Fancy the 'worst job in Ireland'? It's with Ryanair . . .
Applicants with "saint-like patience", an "aversion to bolloxology" and "thick skin" have been invited to send in an application for "the worst job in Ireland" - an assistant to Ryanair CEO Michael O'Leary.
No Dubs, no cyclists and no Manchester United fans need apply, according to the advertisement posted on the airline's website.
The company has urged talented accountants to apply for the role to work directly with Ryanair's "misunderstood but beloved" CEO, who yesterday announced that he expects fares to drop by up to 15pc this winter.
Mr O'Leary cited continuing uncertainty over Brexit negotiations and intense competition.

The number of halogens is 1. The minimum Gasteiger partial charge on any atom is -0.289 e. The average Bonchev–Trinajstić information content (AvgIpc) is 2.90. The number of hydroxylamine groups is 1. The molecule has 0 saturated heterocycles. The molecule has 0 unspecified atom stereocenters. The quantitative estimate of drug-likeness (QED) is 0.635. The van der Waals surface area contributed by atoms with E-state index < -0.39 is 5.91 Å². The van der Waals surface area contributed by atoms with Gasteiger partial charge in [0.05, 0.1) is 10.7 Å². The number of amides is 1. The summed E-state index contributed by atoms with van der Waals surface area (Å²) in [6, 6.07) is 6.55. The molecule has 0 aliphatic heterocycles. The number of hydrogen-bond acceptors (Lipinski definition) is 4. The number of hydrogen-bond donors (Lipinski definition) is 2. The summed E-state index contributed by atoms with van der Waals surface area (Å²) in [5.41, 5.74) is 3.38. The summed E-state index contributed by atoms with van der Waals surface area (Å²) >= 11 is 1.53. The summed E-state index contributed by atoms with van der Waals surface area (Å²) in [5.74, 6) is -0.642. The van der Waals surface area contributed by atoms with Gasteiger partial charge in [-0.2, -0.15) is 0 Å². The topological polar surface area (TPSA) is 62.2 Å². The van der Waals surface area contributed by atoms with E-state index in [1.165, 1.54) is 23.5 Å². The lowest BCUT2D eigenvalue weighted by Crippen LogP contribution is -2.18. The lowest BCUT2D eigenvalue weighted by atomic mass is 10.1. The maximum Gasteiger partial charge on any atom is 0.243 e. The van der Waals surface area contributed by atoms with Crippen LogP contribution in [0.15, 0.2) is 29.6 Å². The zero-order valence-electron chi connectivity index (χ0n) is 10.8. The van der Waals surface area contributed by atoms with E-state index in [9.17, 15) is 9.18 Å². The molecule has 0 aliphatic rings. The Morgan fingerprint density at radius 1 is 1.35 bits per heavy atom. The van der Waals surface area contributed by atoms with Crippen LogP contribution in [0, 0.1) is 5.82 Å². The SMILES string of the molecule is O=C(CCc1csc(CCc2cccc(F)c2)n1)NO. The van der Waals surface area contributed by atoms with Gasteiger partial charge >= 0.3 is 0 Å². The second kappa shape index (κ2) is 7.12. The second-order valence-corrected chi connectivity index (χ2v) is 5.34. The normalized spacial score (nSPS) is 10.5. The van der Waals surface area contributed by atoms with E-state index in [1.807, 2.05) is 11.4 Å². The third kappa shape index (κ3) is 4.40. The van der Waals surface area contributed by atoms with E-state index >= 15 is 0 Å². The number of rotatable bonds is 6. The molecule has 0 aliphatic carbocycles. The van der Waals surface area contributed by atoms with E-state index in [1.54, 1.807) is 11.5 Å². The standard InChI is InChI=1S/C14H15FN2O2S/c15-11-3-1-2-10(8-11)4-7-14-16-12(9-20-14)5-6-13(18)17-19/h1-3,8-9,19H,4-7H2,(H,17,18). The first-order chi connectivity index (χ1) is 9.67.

Financial results yesterday showed Ryanair had cut fares by 10pc on average in the first half of the year, bringing the price of an average flight with the airline to €50. The airline said profits were up 7pc in the first half of the year, boosted by more people travelling.
While pressure on prices is bad news for the airline, Mr O'Leary said it was "good news for customers, not so good news for shareholders".
Ryanair's strategy of having as many customers flying as possible to use its growing capacity means when markets are tough it cuts prices to stimulate demand.
"For passengers what is inevitable is in the next 12 to 18 months you benefit by having lower fares," he said.
For the UK, though, one knock-on effect of Brexit will be fewer flights there.
O'Leary, who campaigned for Remain in the referendum, described the politicians negotiating Brexit as "puddings".
"It looks like these puddings are heading for a hard Brexit simply because of their own incompetence," he said.